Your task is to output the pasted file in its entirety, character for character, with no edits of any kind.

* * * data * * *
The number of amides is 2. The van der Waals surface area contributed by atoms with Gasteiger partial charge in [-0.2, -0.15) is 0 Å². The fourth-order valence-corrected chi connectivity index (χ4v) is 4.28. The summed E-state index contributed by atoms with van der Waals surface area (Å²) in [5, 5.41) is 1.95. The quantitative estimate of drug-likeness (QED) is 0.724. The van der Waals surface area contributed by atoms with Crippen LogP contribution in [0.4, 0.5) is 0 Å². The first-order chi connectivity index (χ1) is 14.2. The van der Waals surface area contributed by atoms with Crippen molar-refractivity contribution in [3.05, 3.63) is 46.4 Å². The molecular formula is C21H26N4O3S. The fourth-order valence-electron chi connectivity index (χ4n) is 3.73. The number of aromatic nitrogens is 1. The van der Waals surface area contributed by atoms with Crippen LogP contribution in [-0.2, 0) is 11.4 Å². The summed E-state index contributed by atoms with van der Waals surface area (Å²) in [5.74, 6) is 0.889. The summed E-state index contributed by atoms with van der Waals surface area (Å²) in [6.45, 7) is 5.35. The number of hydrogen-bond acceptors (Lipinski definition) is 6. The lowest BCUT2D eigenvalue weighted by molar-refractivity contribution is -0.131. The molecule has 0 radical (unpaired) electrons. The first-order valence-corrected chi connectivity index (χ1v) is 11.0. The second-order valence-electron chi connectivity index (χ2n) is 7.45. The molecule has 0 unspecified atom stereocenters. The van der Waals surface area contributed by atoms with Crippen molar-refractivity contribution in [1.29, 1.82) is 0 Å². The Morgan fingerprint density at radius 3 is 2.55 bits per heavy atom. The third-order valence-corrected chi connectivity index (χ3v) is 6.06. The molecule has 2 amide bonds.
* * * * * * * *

The number of amides is 2. The van der Waals surface area contributed by atoms with Gasteiger partial charge in [-0.2, -0.15) is 0 Å². The fourth-order valence-corrected chi connectivity index (χ4v) is 4.28. The summed E-state index contributed by atoms with van der Waals surface area (Å²) in [5, 5.41) is 1.95. The quantitative estimate of drug-likeness (QED) is 0.724. The van der Waals surface area contributed by atoms with Crippen LogP contribution in [0.4, 0.5) is 0 Å². The first-order chi connectivity index (χ1) is 14.2. The van der Waals surface area contributed by atoms with Crippen molar-refractivity contribution in [3.05, 3.63) is 46.4 Å². The molecular formula is C21H26N4O3S. The fourth-order valence-electron chi connectivity index (χ4n) is 3.73. The number of aromatic nitrogens is 1. The van der Waals surface area contributed by atoms with Crippen LogP contribution in [-0.2, 0) is 11.4 Å². The summed E-state index contributed by atoms with van der Waals surface area (Å²) in [5.74, 6) is 0.889. The summed E-state index contributed by atoms with van der Waals surface area (Å²) in [6.45, 7) is 5.35. The number of hydrogen-bond acceptors (Lipinski definition) is 6. The lowest BCUT2D eigenvalue weighted by molar-refractivity contribution is -0.131. The molecule has 0 radical (unpaired) electrons. The first-order valence-corrected chi connectivity index (χ1v) is 11.0. The second-order valence-electron chi connectivity index (χ2n) is 7.45. The molecule has 0 unspecified atom stereocenters. The van der Waals surface area contributed by atoms with Crippen molar-refractivity contribution in [1.29, 1.82) is 0 Å². The Morgan fingerprint density at radius 3 is 2.55 bits per heavy atom. The third-order valence-corrected chi connectivity index (χ3v) is 6.06. The molecule has 2 amide bonds.